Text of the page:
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Working on solo/unaccompanied (gypsy) jazz guitar

travisrayletravisrayle ✭✭
in Welcome Posts: 18
Does anyone out there gig regularly "Solo" in this style? I've been working on some solo stuff lately (Thanks Jon Delaney, Fapy Lafertin, Adrian Holovaty you-tube videos!! You guys Rock!! I steal from the very best. Any insight/tips for playing in this style would be greatly appreciated \:D/
NoneJonJHBadrian

Comments

  • travisrayletravisrayle ✭✭
    Posts: 18
    Stuart that was wonderful, Thank you! Now, who else out there has got an awesome solo piece to share? This should be a weekly thing, no?
    None
  • JonJon melbourne, australiaProdigy Dupont MD50B, '79 Favino
    Posts: 391
    Beautiful stuff, both of you! Solo guitar is the best, but, yeah, underexposed in this, and most other genres. Especially hard is plectrum solo guitar. There are two hard things about it, I think - trying to have some variety, and - related - trying to fill large musical spaces with what is, depending on how you look at it, texturally either a very small piano, or a very big violin. I like writing out lists of things that I could do with the guitar texturally and think about them when I'm improvising or working on things. Additionally, its helpful to divide things up into devices that work in time and out of time, as these are very different scenarios with their own challenges. For instance:

    IN TIME:
    1. Melody by itself - can be helpful to vary the dynamic to make this stand out as a device, or deliberately play very sparsely to set it apart and create space around it
    2. Ornamented melody (single line) with apreggios/scale runs - can create a very full texture. Can be useful to think of yourself as two instruments: one playing the tune, and the other improvising complementary phrases
    3. Melody with chords - chords can support the melody, and also sometimes play figures like a big band horn section to increase the "size" of the sound.
    4. Stabs in solos - a chord stab followed by a bar or two of melody, like you might do behind someone in a band setting (again, think of yourself as two instruments
    5. Take 4s/8s with yourself - try to assume two different personalities and alternate lead breaks in them. You could mix up registers, or have one fast, one slow; one with chords, one without; one humorous, one straight...
    6. Pedal bass notes - put a pedal tone into a section to break up the monotony, maybe intersperse the pedal with some lead breaks. Open strings can help.
    7. Chord/comping solo - I love Tchavolo's comping solos where we plays bits of pompe, with those great moving bass lines and little triplet runs. You could easily fill a chorus just doing that and keep things interesting. Even just a good strong pompe with some rhythm fills can work for a bit.
    8. Riffs - work out a little riff and move it through the chords. You could alternate this with solo breaks too.
    9. Harmonise the melody line - either in solos or in the head, you can always harmonise the melody, or bits of it, with another note or two. 3rds, 4ths, 5ths, 6ths all can work well, or use bigger intervals, or smaller.
    10. Play the melody BELOW the chords. Playing the melody on the low strings with chords on G,B and E, like if you were in a band with the bass player doing the melody. I love doing this.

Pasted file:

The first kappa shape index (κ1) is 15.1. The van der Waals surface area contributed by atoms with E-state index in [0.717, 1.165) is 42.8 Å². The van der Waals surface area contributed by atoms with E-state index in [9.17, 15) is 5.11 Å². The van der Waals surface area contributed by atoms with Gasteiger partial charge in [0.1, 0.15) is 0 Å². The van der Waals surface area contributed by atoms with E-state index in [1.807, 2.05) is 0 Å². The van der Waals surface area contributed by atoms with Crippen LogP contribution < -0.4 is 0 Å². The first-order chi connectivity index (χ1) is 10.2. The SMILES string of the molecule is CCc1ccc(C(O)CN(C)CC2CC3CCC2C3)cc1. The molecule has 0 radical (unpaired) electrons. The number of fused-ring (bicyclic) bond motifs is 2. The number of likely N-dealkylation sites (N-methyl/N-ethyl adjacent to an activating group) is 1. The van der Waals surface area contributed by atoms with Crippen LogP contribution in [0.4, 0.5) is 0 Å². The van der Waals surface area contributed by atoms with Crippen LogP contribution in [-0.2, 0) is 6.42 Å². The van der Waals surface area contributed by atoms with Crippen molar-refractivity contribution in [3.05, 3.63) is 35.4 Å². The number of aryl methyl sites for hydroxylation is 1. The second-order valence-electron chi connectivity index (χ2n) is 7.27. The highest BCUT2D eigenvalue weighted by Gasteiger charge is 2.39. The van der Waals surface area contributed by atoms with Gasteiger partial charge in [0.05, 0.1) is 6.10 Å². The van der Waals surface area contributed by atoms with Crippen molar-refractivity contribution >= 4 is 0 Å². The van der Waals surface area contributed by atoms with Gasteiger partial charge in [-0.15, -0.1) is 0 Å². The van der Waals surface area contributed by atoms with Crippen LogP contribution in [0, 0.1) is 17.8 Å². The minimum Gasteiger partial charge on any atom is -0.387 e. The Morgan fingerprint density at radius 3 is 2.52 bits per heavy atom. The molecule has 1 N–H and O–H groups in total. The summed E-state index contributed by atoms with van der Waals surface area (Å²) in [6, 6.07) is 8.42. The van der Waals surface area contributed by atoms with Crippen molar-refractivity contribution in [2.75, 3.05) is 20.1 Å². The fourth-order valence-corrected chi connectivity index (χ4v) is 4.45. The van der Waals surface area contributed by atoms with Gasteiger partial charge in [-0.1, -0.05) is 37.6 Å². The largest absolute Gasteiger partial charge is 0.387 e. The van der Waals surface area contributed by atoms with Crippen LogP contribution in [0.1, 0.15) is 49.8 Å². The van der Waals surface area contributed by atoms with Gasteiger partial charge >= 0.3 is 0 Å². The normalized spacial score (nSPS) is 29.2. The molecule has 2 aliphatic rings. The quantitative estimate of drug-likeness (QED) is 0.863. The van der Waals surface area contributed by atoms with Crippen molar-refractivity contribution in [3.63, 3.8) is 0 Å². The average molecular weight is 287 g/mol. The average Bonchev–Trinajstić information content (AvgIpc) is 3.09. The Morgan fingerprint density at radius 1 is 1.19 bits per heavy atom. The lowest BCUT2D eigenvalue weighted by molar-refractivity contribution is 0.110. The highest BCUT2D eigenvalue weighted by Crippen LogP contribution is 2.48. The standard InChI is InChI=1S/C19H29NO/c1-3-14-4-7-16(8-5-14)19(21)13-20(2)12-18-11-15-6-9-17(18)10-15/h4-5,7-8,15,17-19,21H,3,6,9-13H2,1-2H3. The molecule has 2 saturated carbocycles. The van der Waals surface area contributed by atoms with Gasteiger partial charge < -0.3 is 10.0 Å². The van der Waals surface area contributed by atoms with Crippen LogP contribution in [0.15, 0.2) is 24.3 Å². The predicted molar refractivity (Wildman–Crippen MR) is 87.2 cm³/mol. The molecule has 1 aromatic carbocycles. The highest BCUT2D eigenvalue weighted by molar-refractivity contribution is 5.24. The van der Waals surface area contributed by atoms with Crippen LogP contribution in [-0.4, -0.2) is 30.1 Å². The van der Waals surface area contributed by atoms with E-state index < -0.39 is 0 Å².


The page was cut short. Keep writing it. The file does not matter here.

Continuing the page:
11. Alternate playing rhythm and playing melody/solo. Especially challenging when using different (non swing) feels. Try to keep a feeling of strong rhythm the whole time. Fill out all gaps in phrases with a snatch of rhythm. Keep strong time.
    12. Octaves, licks and tricks.
    13. Get into Bach stuff - play two lines at the same time. Maybe even try to ape a fugal texture. This is awesome when it works.
    14. Change the feel/time signature/key whenever you want. You're in control, and nothing you do is going to upset anyone, so do all this stuff.

    OUT OF TIME
    All the above stuff still kind of goes, but you have some other cool options:
    1. Big tremolo gypsy-like things with huge chords followed by some fast arpeggio runs etc. Great for intros/interludes/codas.
    2. As I mentioned before, deliberately sparse playing to draw the listener in - be a flute solo in the middle of a symphony.
    3. You can stretch time however you like - stay on a chord until you're done with it. Explore each chord and maybe extend it with passing chords etc.
    4. Big bass statements - like the double bass section in an orchestra playing a melody. Be strong, dramatic, and powerful.
    5. Harmonics - both natural and the kind where you fret the note with one hand and touch above the harmonic and pick with you right hand...whatever they're called. You can play chords that way too. Kind of sounds like a music box or celeste. You could do an A section like that.

    That's all I can think of right now, but there are lots more, I'm sure. You can also just play the tune with a few chords, of course, and most of the time, that is best. I actually don't like hearing too many tricks and devices, especially if you can tell that they're all worked out before hand. I think of solo playing as a very intimate, personal thing, and as such, I think it should be improvised. Arranging things into a party-trick show bag always sounds a bit cheap to me. I love hearing people just honestly playing the tunes and supporting them as best they can with a few interesting hints at rhythm.